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Crowdsourcing big data in English dialectology

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The Harvard Dialect Survey of 2002-3 represented the first linguistic foray into large-scale crowdsourcing (60K respondents) incentivized by dynamic geospatial imaging. Working in tandem with statistics graduate student Josh Katz of North Carolina State University I expanded this in 2013 to make the New York Times dialect quiz, which deployed Josh’s brilliant tweaks of existing clustering, visualization, and prediction algorithms to attract responses to my survey questions from more than 21 million humans. Since that time I have been collaborating with forensic linguist Jack Grieve of Aston University to extract linguistically-significant patterns and trends from our megacorpus. In this talk I report on the development of the New York Times quiz and some of the leading discoveries that have emerged from it, including isogloss conspiracies and stability, the role of political and commuting zones, and multivariate non-local cultural regions.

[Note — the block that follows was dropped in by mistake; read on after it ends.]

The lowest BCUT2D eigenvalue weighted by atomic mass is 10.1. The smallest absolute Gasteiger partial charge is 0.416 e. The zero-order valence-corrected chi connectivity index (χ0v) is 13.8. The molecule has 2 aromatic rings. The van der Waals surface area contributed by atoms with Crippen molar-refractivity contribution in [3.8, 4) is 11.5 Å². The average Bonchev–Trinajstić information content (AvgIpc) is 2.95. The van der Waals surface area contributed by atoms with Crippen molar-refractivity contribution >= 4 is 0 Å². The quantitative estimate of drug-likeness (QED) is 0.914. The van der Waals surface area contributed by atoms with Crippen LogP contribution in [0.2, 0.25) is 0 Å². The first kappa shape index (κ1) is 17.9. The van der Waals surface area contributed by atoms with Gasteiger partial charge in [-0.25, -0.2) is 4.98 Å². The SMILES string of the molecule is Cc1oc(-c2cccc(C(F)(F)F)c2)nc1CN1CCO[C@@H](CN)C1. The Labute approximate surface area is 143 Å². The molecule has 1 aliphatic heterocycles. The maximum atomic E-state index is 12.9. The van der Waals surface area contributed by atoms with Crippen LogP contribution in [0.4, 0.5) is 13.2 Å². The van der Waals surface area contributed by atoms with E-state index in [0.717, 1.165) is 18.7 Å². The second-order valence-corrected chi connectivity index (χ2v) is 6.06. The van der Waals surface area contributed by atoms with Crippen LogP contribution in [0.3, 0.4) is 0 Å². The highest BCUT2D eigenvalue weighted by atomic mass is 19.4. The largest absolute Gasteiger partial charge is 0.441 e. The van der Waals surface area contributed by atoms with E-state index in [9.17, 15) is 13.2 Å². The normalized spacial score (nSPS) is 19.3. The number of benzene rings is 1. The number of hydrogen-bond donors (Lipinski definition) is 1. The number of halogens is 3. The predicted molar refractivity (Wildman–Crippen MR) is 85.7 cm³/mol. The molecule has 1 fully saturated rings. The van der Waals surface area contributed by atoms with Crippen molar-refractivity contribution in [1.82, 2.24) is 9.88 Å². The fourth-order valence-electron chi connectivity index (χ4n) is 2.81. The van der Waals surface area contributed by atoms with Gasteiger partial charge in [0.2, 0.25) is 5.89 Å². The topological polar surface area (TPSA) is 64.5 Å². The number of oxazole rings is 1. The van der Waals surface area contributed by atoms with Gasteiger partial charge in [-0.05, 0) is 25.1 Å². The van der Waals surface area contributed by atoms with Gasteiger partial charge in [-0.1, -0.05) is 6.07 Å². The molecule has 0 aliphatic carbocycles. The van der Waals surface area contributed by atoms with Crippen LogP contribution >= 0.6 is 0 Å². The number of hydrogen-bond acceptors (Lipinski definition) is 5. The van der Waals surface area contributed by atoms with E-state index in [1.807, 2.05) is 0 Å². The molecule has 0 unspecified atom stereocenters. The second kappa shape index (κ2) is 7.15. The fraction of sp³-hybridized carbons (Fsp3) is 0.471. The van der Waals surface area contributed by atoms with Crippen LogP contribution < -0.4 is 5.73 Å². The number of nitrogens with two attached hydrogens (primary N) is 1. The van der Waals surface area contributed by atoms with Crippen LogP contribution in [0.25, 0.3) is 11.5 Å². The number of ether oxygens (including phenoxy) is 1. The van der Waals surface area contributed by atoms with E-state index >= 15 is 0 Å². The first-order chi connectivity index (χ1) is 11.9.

This talk is part of the Cambridge Language Sciences Annual Symposium series.

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